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Kenyan Woman


  • Reject Newspaper

    Reject Newspaper

    Unfiltered, uninhibited, just the gruesome truth ...

    The Reject newspaper is an online monthly publication of the Media Diversity Center, a project of African Woman and Child Feature Service 

    Read the latest and previous issues of the Reject

  • Kenyan Woman

    Kenyan Woman

    Advocating for the Rights of Women

    The Kenyan Woman is a monthly online newspaper that advocates for the rights of women

    Read the latest and previous issues of the Kenyan Woman

  • Tusemezane Magazine

    Tusemezane Magazine


    A magazine by AWC for the Peace Initiative Kenya (PIK) Project.  

  • Transforming Leadership, Changing Lives

    Transforming Leadership, Changing Lives

    What value does society place on women ? What value do women bring to leadership and governance processes?

    African Woman and Child Feature Service with the support of UN Women is producing a series of profiles of women leaders in Kenya, highlighting their capabilities and the value they bring to leadership and governance processes.

    The profiles highlight the contribution women leaders, in their diversity, are making in improving the livelihoods of Kenyans. They also show the added value of having women in leadership and decision-making positions.


  • Women making a difference in leadership

    Women making a difference in leadership

    Women 's voices and their participation in all aspects of life, particularly in political leadership, are now more important than ever. While women bring fundamental contributions to governance and democratic spaces, their role and input is rarely visible.

    In this regard, African Woman and Child Feature Service with the support of UN Women is producing a series of profiles of women leaders in Kenya, highlighting their capabilities and the value they bring to leadership.

    This publication is therefore the second in a series of compilation of profiles of women political leaders in Kenya geared towards increasing this visibility.

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At every parley or public function, Kenyan health officials are in a no-holds-barred mood as they discuss HIV/Aids and opportunistic infections. However the mood changes to one of open hostility when the issue of abortion crops up.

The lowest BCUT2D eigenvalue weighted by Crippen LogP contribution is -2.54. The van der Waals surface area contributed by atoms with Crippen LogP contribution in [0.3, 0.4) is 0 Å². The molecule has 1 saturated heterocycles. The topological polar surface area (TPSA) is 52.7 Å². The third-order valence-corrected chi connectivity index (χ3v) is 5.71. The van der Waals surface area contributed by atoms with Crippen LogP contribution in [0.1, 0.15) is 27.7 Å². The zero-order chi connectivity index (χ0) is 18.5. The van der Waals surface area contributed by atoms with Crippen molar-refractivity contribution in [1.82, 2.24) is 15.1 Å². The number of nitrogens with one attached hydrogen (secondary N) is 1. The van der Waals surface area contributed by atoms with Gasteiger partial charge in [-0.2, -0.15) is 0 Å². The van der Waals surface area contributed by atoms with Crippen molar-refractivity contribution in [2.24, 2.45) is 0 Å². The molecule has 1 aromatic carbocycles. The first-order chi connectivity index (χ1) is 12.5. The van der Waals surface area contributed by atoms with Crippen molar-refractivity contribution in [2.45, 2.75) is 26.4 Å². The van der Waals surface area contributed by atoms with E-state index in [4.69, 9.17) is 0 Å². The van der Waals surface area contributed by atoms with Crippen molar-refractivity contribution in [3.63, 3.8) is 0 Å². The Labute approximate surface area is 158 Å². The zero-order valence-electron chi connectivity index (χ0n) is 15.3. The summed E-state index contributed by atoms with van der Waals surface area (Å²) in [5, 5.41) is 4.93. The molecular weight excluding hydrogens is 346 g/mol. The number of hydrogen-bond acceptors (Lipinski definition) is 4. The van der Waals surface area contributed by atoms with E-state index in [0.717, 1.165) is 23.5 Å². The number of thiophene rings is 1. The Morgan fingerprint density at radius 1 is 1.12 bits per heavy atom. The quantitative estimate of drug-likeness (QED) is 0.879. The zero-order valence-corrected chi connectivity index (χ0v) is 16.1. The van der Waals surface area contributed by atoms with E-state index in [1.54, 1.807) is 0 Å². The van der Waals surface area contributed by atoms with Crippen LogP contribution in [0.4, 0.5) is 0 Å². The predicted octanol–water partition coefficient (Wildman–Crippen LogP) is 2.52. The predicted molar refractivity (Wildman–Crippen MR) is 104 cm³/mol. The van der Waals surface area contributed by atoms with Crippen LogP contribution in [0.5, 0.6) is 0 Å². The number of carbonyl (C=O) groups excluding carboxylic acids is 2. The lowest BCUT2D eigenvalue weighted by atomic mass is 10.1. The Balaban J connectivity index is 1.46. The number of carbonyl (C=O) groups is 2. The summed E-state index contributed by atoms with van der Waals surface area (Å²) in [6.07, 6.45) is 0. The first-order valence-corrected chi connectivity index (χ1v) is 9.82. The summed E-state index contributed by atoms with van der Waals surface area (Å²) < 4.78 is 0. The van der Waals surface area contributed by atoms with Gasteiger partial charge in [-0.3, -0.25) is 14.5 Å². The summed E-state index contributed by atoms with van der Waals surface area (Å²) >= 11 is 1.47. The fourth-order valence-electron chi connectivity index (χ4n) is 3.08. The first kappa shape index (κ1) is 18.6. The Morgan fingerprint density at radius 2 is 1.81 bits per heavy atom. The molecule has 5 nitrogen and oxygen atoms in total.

Reason? Abortion is illegal in this country, unless in very unique circumstances.


The official response the topic elicits belies the number of women dying everyday as a result of abortion. It is estimated that this figure is even higher than the figures recorded on diseases many people are comfortable talking about.

A recent survey brings out these sobering facts and statistics. Not only does abortion remain a major cause of maternal mortality in Kenya, it is also an economic burden to the women concerned, their families, communities and the government, observes the survey.

Conducted by Reproductive Health Advocacy Programme (RHAP) based on records at Kenyatta National Hospital and 56 district hospitals, the survey shows that 60 percent of the total gynaecological emergency admissions are the result of abortion complications. There are 89 government health facilities in Kenya.

The draft document notes that: "Hospital based studies have shown that unsafe abortion, whether induced or spontaneous, is a major cause of maternal morbidity and mortality in Kenya.

A retrospective review of hospital records in Kenyatta National Hospital in Nairobi attributed upto 60 percent of gynaecological emergency admissions to abortion-related complications."

Most of the women captured in the statistics are in their early and late 20's, and go to the hospitals after procuring abortion on the back streets in the hands of quacks.

Doctors and nurse interviewed by AWC Feature Service say the problem is too big for them. Often they find themselves dealing with the same woman on more than three occasions.

"There is a case where a young woman came back on different occasions seeking post-abortal care. Every time she came in after procuring a fresh abortion, she changed her name, but we knew her," says one the gynaecologists who sought anonymity.

The doctor adds that the girl did not come back when she realised her game had been discovered.

What could be the problem of such a girl? Researchers who conducted the study at KNH believe failure to disseminate reproductive health information to adolescents about sex and reproductive health is to blame for the high abortion rates in the country.